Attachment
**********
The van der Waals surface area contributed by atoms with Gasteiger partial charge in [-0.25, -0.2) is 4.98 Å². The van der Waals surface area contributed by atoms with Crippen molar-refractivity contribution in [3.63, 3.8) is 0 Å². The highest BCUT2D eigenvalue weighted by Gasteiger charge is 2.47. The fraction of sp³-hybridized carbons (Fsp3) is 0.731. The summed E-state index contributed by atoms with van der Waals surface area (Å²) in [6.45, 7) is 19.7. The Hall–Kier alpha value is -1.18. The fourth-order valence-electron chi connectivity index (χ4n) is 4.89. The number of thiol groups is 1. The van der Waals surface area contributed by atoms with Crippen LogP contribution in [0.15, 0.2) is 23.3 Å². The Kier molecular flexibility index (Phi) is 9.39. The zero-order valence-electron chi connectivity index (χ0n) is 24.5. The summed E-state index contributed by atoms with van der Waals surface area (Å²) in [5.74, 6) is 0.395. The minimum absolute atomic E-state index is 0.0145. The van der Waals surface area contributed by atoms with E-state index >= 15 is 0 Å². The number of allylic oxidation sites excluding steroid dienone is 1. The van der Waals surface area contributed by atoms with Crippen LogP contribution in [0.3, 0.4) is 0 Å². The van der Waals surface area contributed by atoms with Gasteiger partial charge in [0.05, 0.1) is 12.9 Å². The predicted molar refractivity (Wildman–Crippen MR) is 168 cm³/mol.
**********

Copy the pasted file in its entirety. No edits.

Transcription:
The van der Waals surface area contributed by atoms with Gasteiger partial charge in [-0.25, -0.2) is 4.98 Å². The van der Waals surface area contributed by atoms with Crippen molar-refractivity contribution in [3.63, 3.8) is 0 Å². The highest BCUT2D eigenvalue weighted by Gasteiger charge is 2.47. The fraction of sp³-hybridized carbons (Fsp3) is 0.731. The summed E-state index contributed by atoms with van der Waals surface area (Å²) in [6.45, 7) is 19.7. The Hall–Kier alpha value is -1.18. The fourth-order valence-electron chi connectivity index (χ4n) is 4.89. The number of thiol groups is 1. The van der Waals surface area contributed by atoms with Crippen LogP contribution in [0.15, 0.2) is 23.3 Å². The Kier molecular flexibility index (Phi) is 9.39. The zero-order valence-electron chi connectivity index (χ0n) is 24.5. The summed E-state index contributed by atoms with van der Waals surface area (Å²) in [5.74, 6) is 0.395. The minimum absolute atomic E-state index is 0.0145. The van der Waals surface area contributed by atoms with E-state index >= 15 is 0 Å². The number of allylic oxidation sites excluding steroid dienone is 1. The van der Waals surface area contributed by atoms with Crippen LogP contribution in [0.3, 0.4) is 0 Å². The van der Waals surface area contributed by atoms with Gasteiger partial charge in [0.05, 0.1) is 12.9 Å². The predicted molar refractivity (Wildman–Crippen MR) is 168 cm³/mol.